The logical problem this leads to is that we're imagining a progression now. The progression has to end at some point or it will go on infinitely, which is inconceivable.

The cousin to sameness vs difference is unity vs atomism.

So far all science can tell us is that it's both, which is good since neither can stand on its own logically.

Also notice that there's no difference between the points on a circle until you place an x-y axis over it. Now the points can have unique identity. Take away the axis and the circle is once again defined as a line where all the points are equidistant from the center. But there's no way to distinguish between the points on the line. So unique identity is dependent on the application of the axis or cross.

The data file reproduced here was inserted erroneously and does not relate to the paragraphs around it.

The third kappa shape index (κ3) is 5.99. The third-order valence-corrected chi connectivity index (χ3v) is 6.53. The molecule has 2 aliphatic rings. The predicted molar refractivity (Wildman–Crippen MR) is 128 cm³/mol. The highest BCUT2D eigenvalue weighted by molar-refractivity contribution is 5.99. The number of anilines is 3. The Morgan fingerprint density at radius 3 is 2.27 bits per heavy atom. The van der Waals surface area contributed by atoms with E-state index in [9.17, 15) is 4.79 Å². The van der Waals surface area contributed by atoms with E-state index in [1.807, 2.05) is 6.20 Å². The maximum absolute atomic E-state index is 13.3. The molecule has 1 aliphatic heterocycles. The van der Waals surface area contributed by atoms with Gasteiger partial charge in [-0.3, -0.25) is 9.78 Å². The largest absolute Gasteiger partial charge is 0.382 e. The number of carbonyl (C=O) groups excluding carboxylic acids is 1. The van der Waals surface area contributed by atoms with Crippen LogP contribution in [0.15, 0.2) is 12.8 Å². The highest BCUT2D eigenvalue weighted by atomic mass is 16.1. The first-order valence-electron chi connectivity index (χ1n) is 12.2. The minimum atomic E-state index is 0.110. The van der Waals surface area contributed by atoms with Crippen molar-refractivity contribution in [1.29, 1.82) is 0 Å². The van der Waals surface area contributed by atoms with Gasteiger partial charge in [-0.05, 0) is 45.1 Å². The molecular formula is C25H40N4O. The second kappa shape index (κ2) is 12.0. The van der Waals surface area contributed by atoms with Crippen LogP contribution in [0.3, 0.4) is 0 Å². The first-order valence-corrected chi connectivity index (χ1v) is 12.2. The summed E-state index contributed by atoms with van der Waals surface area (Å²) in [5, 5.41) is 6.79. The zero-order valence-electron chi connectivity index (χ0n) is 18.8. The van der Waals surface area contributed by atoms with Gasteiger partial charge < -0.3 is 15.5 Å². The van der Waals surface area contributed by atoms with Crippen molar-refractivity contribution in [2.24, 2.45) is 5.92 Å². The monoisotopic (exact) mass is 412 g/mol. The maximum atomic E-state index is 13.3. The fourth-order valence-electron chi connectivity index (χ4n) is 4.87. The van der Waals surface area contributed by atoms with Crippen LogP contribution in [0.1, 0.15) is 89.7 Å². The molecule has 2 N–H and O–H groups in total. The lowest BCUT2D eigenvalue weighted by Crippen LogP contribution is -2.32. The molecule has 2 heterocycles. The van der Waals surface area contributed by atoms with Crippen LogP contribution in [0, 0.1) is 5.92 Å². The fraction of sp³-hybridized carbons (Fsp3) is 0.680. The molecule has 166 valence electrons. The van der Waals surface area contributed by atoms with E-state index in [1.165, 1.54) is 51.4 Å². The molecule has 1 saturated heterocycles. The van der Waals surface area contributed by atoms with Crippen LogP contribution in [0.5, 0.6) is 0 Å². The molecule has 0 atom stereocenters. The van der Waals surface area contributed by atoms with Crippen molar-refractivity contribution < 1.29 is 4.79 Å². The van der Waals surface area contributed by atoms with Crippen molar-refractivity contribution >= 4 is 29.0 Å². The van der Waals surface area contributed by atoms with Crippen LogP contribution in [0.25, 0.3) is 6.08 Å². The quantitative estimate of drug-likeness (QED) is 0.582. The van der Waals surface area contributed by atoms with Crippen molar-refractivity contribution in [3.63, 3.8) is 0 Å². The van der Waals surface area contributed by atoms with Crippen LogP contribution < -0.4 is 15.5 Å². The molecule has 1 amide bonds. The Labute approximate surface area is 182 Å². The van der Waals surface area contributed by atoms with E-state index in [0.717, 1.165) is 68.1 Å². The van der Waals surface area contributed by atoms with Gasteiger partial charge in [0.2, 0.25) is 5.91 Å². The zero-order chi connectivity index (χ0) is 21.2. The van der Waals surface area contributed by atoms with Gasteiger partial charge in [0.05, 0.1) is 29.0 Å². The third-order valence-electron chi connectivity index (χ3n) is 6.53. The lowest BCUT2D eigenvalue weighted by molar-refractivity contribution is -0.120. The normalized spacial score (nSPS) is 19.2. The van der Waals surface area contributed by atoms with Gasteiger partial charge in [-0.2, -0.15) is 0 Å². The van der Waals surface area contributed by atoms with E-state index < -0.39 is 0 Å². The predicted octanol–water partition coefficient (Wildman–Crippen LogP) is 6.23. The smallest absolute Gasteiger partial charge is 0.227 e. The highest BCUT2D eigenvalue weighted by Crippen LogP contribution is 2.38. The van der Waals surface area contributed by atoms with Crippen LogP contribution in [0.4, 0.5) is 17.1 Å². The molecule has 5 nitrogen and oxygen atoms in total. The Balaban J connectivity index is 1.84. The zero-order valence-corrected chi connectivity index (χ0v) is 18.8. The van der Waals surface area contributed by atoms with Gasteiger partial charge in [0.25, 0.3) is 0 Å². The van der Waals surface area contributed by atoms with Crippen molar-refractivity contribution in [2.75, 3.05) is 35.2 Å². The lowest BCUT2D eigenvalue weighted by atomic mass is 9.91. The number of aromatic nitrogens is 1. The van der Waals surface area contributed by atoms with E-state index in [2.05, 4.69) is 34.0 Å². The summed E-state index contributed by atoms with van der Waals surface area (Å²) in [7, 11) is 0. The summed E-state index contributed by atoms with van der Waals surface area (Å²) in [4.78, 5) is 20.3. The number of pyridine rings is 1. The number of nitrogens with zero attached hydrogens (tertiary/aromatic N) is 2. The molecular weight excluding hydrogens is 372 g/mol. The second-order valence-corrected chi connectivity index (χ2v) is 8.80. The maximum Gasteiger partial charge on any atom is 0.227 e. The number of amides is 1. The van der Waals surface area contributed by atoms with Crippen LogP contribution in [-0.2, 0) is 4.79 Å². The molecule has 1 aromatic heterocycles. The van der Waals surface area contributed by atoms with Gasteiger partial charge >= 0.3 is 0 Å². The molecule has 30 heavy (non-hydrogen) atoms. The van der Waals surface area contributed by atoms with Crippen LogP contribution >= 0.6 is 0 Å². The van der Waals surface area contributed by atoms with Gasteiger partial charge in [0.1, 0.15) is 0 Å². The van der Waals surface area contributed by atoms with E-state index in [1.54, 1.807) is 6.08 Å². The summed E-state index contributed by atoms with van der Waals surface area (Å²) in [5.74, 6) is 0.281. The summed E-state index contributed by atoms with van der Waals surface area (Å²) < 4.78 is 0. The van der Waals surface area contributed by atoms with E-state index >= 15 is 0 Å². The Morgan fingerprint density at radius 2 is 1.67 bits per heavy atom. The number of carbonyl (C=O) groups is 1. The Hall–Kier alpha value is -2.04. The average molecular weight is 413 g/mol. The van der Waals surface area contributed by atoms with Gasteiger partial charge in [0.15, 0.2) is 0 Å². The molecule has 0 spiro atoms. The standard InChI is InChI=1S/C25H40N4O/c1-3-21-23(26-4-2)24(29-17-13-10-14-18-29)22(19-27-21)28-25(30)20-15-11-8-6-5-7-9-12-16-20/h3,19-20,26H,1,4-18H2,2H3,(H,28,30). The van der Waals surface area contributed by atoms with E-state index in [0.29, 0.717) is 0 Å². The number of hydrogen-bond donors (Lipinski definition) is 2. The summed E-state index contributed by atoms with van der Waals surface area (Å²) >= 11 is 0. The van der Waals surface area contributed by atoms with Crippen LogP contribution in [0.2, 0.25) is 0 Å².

And of course the ultimate definition of any identity is that which is other than its opposite. The ultimate definition of the point at 0 degrees on the circle is: what's left when you subtract out the rest of the circle. Each point on the circle implies the rest of the circle.
 
Deckard
 
Reply Tue 1 Jun, 2010 07:46 pm
@Reconstructo,
Reconstructo;171840 wrote:
I was thinking about metaphor/analogy last night. We circle two objects. We use "is" as an equals sign. Or as an approximately equal sign. And this forces us to abstract what these things have in common, and leave behind what is not in common? basically a Venn diagram --which Euler invented it seems....

One interesting thing about analogy is that it destabilizes assumed notions of sameness usually relies on.

For example

A sea-horse looks like a horse but they have no common ancestor, no common origin. Yet a sea-horse looks the same as a horse in some respects. There's no connection between horses and sea-horses except for appearance.